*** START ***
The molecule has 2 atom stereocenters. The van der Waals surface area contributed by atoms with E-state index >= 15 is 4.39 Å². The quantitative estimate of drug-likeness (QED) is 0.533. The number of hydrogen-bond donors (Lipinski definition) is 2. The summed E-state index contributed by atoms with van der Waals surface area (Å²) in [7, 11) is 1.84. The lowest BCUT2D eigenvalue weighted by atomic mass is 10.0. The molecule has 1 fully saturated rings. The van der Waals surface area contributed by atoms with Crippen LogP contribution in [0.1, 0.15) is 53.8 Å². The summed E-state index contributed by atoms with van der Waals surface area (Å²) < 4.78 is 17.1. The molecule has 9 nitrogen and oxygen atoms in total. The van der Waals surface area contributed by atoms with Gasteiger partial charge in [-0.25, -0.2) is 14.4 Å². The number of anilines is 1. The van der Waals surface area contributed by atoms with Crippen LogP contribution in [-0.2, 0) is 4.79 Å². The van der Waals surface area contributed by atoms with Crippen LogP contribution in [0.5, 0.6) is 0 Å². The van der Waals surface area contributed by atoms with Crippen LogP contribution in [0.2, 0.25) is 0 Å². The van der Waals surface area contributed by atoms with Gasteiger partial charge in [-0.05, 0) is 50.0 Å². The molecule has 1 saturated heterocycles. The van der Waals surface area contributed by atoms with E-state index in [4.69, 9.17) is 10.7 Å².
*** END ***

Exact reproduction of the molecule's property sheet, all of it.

The molecule has 2 atom stereocenters. The van der Waals surface area contributed by atoms with E-state index >= 15 is 4.39 Å². The quantitative estimate of drug-likeness (QED) is 0.533. The number of hydrogen-bond donors (Lipinski definition) is 2. The summed E-state index contributed by atoms with van der Waals surface area (Å²) in [7, 11) is 1.84. The lowest BCUT2D eigenvalue weighted by atomic mass is 10.0. The molecule has 1 fully saturated rings. The van der Waals surface area contributed by atoms with Crippen LogP contribution in [0.1, 0.15) is 53.8 Å². The summed E-state index contributed by atoms with van der Waals surface area (Å²) < 4.78 is 17.1. The molecule has 9 nitrogen and oxygen atoms in total. The van der Waals surface area contributed by atoms with Gasteiger partial charge in [-0.25, -0.2) is 14.4 Å². The number of anilines is 1. The van der Waals surface area contributed by atoms with Crippen LogP contribution in [-0.2, 0) is 4.79 Å². The van der Waals surface area contributed by atoms with Crippen LogP contribution in [0.5, 0.6) is 0 Å². The van der Waals surface area contributed by atoms with Crippen LogP contribution in [0.2, 0.25) is 0 Å². The van der Waals surface area contributed by atoms with Gasteiger partial charge in [-0.05, 0) is 50.0 Å². The molecule has 1 saturated heterocycles. The van der Waals surface area contributed by atoms with E-state index in [4.69, 9.17) is 10.7 Å².